Monday September 16,2013 : CULTURAL BETTING ON THE RISE – ESPECIALLY ONLINE
 
Online punters are showing growing interest in betting on major music and book award events.
 
Perhaps it's the accessibility and ease of having a flutter online that is responsible, but UK bookies are reporting rising public interest in placing a wager on the possible winners of major cultural events such as the Mercury music awards or the Man Booker literary accolade.
 
In a feature article over the weekend in The Guardian newspaper, author Andrew Martin examined the phenomenon, speaking to leading bookies like William Hill and Ladbrokes.
 
Ladbrokes said the rise in cultural betting had been noted, and was worth around GBP 3 million a year to Ladbrokes, with spokesman Alex Donohue saying:
 
"This kind of betting has been around for a while, but it's burgeoning, and stakes are rising."
 
Donahue gave as examples the Man Booker, where Ladbrokes has taken bets worth GBP 15,000 already this year – a substantial rise on the GBP 4,000 wagered back in 2005.
 
He said that betting on the Nobel prize for literature is currently approaching GBP 20,000, although Ladbrokes do not currently take bets on who will get the Nobel Peace Prize.
 
Other special events worthy of a wager include reality shows like The X Factor and who the next 007 will be
 
Approached for comment by Martin, William Hill plc's media projects director Graham Sharpe claimed that his company has pioneered this genre of betting.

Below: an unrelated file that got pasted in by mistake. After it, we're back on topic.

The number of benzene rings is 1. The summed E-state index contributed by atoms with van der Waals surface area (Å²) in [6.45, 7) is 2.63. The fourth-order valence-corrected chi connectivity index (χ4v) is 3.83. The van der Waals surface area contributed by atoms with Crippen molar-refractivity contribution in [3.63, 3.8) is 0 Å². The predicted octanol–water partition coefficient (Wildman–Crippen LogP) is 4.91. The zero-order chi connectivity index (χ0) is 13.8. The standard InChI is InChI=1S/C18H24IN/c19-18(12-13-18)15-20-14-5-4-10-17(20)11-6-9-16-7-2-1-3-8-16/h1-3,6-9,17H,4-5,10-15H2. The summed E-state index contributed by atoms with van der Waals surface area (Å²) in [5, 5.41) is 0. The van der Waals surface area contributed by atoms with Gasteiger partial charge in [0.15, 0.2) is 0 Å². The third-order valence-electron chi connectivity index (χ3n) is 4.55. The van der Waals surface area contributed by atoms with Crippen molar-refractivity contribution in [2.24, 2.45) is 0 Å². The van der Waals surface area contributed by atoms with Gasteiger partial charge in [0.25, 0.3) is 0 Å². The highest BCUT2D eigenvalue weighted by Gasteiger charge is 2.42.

"We call it our culture file,” said Sharpe. "My idea was always that we should broaden the range of things that people can bet on. I mean, every man has his price.
 
“We've taken bets on the Booker since the start of the prize. We're the official bookmakers for the Mercury. We've been taking bets on the World Chess Championship since the days of Fischer-Spassky … the Turner prize, the RIBA Stirling prize for architecture …."
 
Martin gave a few odds as an example:
 
Bookies are offering 9-2 on David Bowie winning this year's Mercury music prize; whilst Eleanor Catton is at 4-1 to take home the Man Booker prize with her 823-page novel, The Luminaries.
 
Catton is running second to Jim Crace and his latest book Harvest, who is on 5-2. And EL James, author of the rather racy 50 Shades of Grey, is at 500-1 to win the Nobel prize for literature.
 
Martin references Paddy Power as a bookie with a reputation for taking bets on a wide range of special events and comments on the company's use of high profile characters like Dennis Rodman to boost publicity in a North Korean adventure and taking a punt on events such as the recent Papal elections.